The PC-9801 was a 16-bit personal computer announced by NEC in October 1982, and was the first generation machine in the PC-9800 Series. This machine was developed for business applications, and was equipped with a maximum 640 kilobyte main memory capacity, Japanese language processing and color graphics display capability.
Eight-bit personal computers, designed primarily for game and hobby applications, were not suitable for processing Japanese character codes requiring 16 bits. Against this background, the PC-9801 was a desktop 16-bit personal computer which achieved higher processing speed while inheriting both the hardware and software assets of the NEC 8-bit personal computers (typified by the PC-8001 and PC-8801). The CPU was a 5-megahertz 8086-compatible 16-bit microprocessor made by NEC -- µPD8086. The system was also equipped with graphic display controller--µPD7220, which was a graphic-processing LSI package developed by NEC.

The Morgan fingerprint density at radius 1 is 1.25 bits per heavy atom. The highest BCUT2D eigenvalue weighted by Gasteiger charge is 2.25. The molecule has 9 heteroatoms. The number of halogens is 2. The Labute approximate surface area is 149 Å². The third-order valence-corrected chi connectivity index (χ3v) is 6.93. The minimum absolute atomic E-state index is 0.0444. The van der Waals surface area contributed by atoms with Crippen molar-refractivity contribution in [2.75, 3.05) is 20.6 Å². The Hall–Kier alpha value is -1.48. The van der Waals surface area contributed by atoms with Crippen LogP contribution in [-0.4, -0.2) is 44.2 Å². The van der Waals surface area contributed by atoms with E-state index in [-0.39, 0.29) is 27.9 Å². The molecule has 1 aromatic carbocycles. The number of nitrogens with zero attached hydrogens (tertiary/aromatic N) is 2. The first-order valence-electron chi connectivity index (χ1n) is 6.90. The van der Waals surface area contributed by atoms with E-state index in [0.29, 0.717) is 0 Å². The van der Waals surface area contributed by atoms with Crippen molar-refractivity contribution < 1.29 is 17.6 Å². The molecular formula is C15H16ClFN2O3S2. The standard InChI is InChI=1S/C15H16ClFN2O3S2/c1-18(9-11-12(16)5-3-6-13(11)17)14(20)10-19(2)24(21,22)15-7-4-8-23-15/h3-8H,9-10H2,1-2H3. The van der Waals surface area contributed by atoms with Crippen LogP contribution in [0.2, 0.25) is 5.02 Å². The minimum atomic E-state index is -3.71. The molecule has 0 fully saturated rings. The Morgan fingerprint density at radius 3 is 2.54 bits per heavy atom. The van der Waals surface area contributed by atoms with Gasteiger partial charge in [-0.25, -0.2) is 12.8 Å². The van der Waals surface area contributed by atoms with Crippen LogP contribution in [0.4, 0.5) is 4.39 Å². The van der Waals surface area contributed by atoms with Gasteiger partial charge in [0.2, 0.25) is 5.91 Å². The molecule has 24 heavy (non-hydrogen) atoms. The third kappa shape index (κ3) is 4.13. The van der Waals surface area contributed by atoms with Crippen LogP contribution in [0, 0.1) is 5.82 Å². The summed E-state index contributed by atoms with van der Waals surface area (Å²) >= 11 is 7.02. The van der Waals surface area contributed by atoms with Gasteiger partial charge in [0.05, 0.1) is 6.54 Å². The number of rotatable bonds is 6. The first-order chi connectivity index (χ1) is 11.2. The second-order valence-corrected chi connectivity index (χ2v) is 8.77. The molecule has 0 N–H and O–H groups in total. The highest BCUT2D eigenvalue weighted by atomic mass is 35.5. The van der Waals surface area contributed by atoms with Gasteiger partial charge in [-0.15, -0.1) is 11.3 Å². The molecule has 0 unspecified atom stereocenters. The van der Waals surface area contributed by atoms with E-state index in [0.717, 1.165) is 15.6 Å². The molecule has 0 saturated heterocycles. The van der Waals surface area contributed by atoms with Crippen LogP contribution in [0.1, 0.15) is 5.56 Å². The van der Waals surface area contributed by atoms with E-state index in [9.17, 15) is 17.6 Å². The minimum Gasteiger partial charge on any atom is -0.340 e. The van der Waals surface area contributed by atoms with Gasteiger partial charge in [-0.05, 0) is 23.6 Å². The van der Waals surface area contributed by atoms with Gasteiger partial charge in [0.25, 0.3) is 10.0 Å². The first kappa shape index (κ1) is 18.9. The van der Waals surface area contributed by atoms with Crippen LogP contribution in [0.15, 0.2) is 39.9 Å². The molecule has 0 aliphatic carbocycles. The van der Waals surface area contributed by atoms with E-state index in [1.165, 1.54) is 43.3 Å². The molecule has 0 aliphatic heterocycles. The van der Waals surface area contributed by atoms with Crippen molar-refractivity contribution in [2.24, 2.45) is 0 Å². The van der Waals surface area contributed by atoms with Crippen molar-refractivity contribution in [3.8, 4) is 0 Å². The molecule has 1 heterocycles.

After its announcement, the PC-9801 was widely accepted, primarily in the business market, and it contributed greatly to the formation of a personal computer industry, involving software manufacturers, board manufacturers, publishing companies, software distributors, retailers and systems vendors.
The PC-9800 Series started as a desktop mode, but later, NEC continued to enhance functionality and fill-out the product lineup, and the series branched into laptop and notebook models.
In October 1986 NEC marketed the PC-98LT-- a version of the PC-9800 with trimmed down features -- as Japan's first laptop personal computer. Later, NEC announced the PC98XL2 (Japan's first 32-bit desktop computer) in September 1987, and the PC-9801 notebook (commonly called the "98NOTE") in October 1989.